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A great deal has been written over the years about the viability of moving a hotel’s property-management system (PMS) to the cloud to take advantage of the latest technologies, but hoteliers need to realize that it’s not the only viable option. All platforms have advantages, including self-hosted, private cloud and on-premise solutions that leverage the latest mobile, contact free and web-based technologies. Independent operators can still enhance the digital guest experience, support personalized and mobile check-in, deploy contact free technologies, and secure hotel/guest data even if their PMS does not reside in the cloud. It should not be a question of “Cloud or On Premise?” but rather “Does the PMS solve your business objectives in both technology and service?”

Much has been written in the mainstream hospitality press about the challenges COVID-19 has presented to the industry. Hotels are in more pain than at any time in our memories. Because of the extensive media coverage, I won’t dwell on this topic further in what is primarily a technology column. But it’s the background for this week’s column, and so merits acknowledgement.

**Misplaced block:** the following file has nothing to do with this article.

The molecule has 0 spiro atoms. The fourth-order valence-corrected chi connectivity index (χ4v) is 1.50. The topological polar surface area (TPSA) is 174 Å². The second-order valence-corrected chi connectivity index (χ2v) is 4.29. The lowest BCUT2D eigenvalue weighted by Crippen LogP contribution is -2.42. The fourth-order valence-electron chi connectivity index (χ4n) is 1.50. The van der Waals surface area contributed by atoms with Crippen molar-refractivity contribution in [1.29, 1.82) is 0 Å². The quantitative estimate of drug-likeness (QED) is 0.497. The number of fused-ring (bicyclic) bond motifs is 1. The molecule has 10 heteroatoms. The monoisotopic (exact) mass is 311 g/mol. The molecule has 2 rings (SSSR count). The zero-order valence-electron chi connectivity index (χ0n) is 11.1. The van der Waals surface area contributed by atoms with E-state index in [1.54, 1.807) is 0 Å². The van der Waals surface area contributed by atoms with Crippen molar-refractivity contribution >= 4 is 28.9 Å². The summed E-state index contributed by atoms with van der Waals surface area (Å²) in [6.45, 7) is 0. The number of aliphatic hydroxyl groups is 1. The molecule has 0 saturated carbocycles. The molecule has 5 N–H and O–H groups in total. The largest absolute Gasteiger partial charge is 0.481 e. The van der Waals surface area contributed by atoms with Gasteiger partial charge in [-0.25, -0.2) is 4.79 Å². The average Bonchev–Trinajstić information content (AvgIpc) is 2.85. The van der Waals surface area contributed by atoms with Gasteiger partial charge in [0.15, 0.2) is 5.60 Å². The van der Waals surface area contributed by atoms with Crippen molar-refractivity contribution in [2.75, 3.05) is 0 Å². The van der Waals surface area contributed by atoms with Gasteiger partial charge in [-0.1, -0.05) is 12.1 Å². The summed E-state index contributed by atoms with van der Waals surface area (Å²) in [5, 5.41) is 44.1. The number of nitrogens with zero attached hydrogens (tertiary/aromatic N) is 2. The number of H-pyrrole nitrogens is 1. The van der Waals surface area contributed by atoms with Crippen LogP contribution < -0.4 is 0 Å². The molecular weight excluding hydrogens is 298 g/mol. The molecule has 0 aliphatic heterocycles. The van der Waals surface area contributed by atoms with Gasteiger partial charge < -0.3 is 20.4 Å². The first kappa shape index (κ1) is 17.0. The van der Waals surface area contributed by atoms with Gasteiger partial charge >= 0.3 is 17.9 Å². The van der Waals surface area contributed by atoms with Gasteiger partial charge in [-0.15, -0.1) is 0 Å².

Are You All In?
Posted: 07/27/2020

Imagine everyone in your organization engaged, aligned, and performing to their potential. Imagine everyone playing “All In.”

Great organizations have synergy. Their culture allows them to play to a rhythm at a different tempo than the average organization. How do you get that at your organization?

Many front-line hospitality workers rely on tips for a significant part of their paychecks. If not for tips, many hotel associates who serve as waitstaff, bartenders, housekeepers, bell staff, concierges and pool attendants would soon be looking for other jobs. This is a regional issue: in most of Asia and Europe, staff get higher base pay, and tips are either not expected at all, or are truly discretionary. But in the U.S., Canada, Britain and other countries, tips are an important reality, and one that’s not likely to change anytime soon.

As somebody who’s helped to grow a company from 13 people to nearly a thousand, I know very well the excitement that comes with having a mindset focused entirely on growth. Every newly acquired customer, every new office and every milestone means the gap between you and your nearest competitor is that much bigger and that much harder to overtake.